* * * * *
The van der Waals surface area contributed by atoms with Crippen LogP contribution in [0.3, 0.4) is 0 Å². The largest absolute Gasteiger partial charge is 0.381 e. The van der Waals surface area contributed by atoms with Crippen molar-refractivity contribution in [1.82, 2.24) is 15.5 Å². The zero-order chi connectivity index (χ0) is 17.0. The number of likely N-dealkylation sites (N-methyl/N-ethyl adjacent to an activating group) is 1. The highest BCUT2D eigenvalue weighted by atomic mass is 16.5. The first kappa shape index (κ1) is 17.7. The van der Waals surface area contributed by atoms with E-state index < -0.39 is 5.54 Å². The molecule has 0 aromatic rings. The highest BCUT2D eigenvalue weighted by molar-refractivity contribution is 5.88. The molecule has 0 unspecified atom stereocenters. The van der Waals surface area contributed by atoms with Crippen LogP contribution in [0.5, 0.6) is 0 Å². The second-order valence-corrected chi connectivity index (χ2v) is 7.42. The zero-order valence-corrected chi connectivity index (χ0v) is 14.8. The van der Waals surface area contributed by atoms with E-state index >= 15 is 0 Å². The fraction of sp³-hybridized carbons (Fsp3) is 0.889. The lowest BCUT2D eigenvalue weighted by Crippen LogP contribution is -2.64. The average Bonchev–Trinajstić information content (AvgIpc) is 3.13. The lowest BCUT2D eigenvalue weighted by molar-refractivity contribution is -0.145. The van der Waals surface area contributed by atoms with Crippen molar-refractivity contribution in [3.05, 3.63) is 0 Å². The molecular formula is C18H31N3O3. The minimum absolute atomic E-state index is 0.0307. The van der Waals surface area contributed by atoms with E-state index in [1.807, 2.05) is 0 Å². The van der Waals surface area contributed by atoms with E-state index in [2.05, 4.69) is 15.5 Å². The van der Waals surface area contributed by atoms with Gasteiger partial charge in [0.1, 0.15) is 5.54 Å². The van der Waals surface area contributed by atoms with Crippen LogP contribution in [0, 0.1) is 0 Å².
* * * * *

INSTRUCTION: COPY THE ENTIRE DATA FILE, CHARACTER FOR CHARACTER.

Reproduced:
The van der Waals surface area contributed by atoms with Crippen LogP contribution in [0.3, 0.4) is 0 Å². The largest absolute Gasteiger partial charge is 0.381 e. The van der Waals surface area contributed by atoms with Crippen molar-refractivity contribution in [1.82, 2.24) is 15.5 Å². The zero-order chi connectivity index (χ0) is 17.0. The number of likely N-dealkylation sites (N-methyl/N-ethyl adjacent to an activating group) is 1. The highest BCUT2D eigenvalue weighted by atomic mass is 16.5. The first kappa shape index (κ1) is 17.7. The van der Waals surface area contributed by atoms with E-state index < -0.39 is 5.54 Å². The molecule has 0 aromatic rings. The highest BCUT2D eigenvalue weighted by molar-refractivity contribution is 5.88. The molecule has 0 unspecified atom stereocenters. The van der Waals surface area contributed by atoms with Crippen LogP contribution in [0.5, 0.6) is 0 Å². The second-order valence-corrected chi connectivity index (χ2v) is 7.42. The zero-order valence-corrected chi connectivity index (χ0v) is 14.8. The van der Waals surface area contributed by atoms with E-state index >= 15 is 0 Å². The fraction of sp³-hybridized carbons (Fsp3) is 0.889. The lowest BCUT2D eigenvalue weighted by Crippen LogP contribution is -2.64. The average Bonchev–Trinajstić information content (AvgIpc) is 3.13. The lowest BCUT2D eigenvalue weighted by molar-refractivity contribution is -0.145. The van der Waals surface area contributed by atoms with Crippen molar-refractivity contribution in [3.05, 3.63) is 0 Å². The molecular formula is C18H31N3O3. The minimum absolute atomic E-state index is 0.0307. The van der Waals surface area contributed by atoms with E-state index in [1.807, 2.05) is 0 Å². The van der Waals surface area contributed by atoms with E-state index in [2.05, 4.69) is 15.5 Å². The van der Waals surface area contributed by atoms with Gasteiger partial charge in [0.1, 0.15) is 5.54 Å². The van der Waals surface area contributed by atoms with Crippen LogP contribution in [0, 0.1) is 0 Å².